>Subject: Re: Betting Shirts
>> The really interesting thing is the reflection of rowing in the US that this
>> debate provides. Giving up one's shirt in college reflects the fact that
>> rowing in the US is seen as a sport that one pursues for a very brief time.
>> Thus, individual races are a huge deal, as opposed to being seen as a small
>> step in one's evolution as a rower. If people rowed for longer, and
>> there were many more races (e.g. Europe), then these goofy marketing
>> campaign-like features of the sport (e.g. exchanging shirts and acting
>Now I would be the first to lament the shortness of the collegiate rowing
>experience. I took up rowing my freshman year and now this being my junior
>year I'm just beginning to get a real sense of the sport and its enormous
>possibilities. I regret that I have but one more year to give to this
>endeavor. My body is just getting the idea, my heart is inextricably bound
>up in the sport, and my mind is just learning the true meaning of racing.
>I almost wish that I had another year of eligibility. That somewhow I
>could be "redshirted" and magically given that little extra time.
>But I know that is impossible. I know that I have exactly four years and
>no more to row collegiately. And I know even more painfully that
>afterwards I probably will never has such an opportunity to row. That is
>the reality of the situation. I must begin to make a life for myself which
>probably won't allow the time that this sport demands for excellence. And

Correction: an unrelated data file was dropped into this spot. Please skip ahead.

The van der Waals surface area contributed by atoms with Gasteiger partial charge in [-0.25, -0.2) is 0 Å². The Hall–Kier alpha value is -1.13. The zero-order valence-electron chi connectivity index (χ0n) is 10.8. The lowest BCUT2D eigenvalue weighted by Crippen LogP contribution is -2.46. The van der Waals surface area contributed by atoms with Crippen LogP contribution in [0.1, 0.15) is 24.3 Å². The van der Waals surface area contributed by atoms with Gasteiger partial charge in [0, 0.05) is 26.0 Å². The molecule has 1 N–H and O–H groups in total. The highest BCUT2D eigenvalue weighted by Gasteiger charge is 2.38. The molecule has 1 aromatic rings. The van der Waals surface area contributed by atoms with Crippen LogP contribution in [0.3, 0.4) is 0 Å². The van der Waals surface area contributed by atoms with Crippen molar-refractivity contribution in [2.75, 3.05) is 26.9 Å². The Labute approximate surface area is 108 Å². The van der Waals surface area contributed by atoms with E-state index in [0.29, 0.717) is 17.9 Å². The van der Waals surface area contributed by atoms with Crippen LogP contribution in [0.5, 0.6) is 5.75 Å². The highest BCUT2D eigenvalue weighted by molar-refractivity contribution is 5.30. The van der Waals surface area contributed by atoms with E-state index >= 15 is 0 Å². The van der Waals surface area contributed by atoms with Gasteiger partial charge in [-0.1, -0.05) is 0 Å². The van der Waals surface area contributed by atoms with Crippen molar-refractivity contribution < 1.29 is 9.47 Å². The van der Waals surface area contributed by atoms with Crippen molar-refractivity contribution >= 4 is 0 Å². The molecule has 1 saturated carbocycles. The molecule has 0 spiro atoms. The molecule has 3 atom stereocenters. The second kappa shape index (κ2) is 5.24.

>if I row I want nothing less than the best from myself.
>This is the attitude that I have learned from collegiate rowing. The time
>is short, too short to waste time or effort. I have become keenly aware of
>the power and beauty of those moments on the water for I have only a
>limited amount. So I say what is wrong with a life short but intense, a
>rowing career only four years in length but ancient in breadth and depth.
>Rowing in the United States is flawed, but rowing in Europe is not
>perfect. We have our shining moments of perfection. I don't think it's
>right to forget them. They include the traditions of collegiate rowing, of
>the clubs of Philadelphia and Boston, of betting shirts. There are reasons
>rowing is unlike any other sport in America, and American rowing is so
>unlike the sport in other countries.
MUST end when you graduate Yale? I don't believe George was making
a qualitative comparison about which place rowing is 'better', but
that the perspectives are different in different places, and often
the perspectives are different in the same place.
We had a thread a ways back about 'What's wrong with USRowing as an
organization'. There were some differing opinions, of course, among
them was the idea that the camp systems and national selection
criteria have killed the club systems. Another was that the club
system was already flawed and failing - that there are no inherhent
incentives in the US to row unless you got a national team shot.
Is this a situation where you have a grad school lined up, or job
lined up that is far away from a racing shell? Is it a situation
that you feel it's only worth doing if you felt you could make a
I'd be interested in your perspective.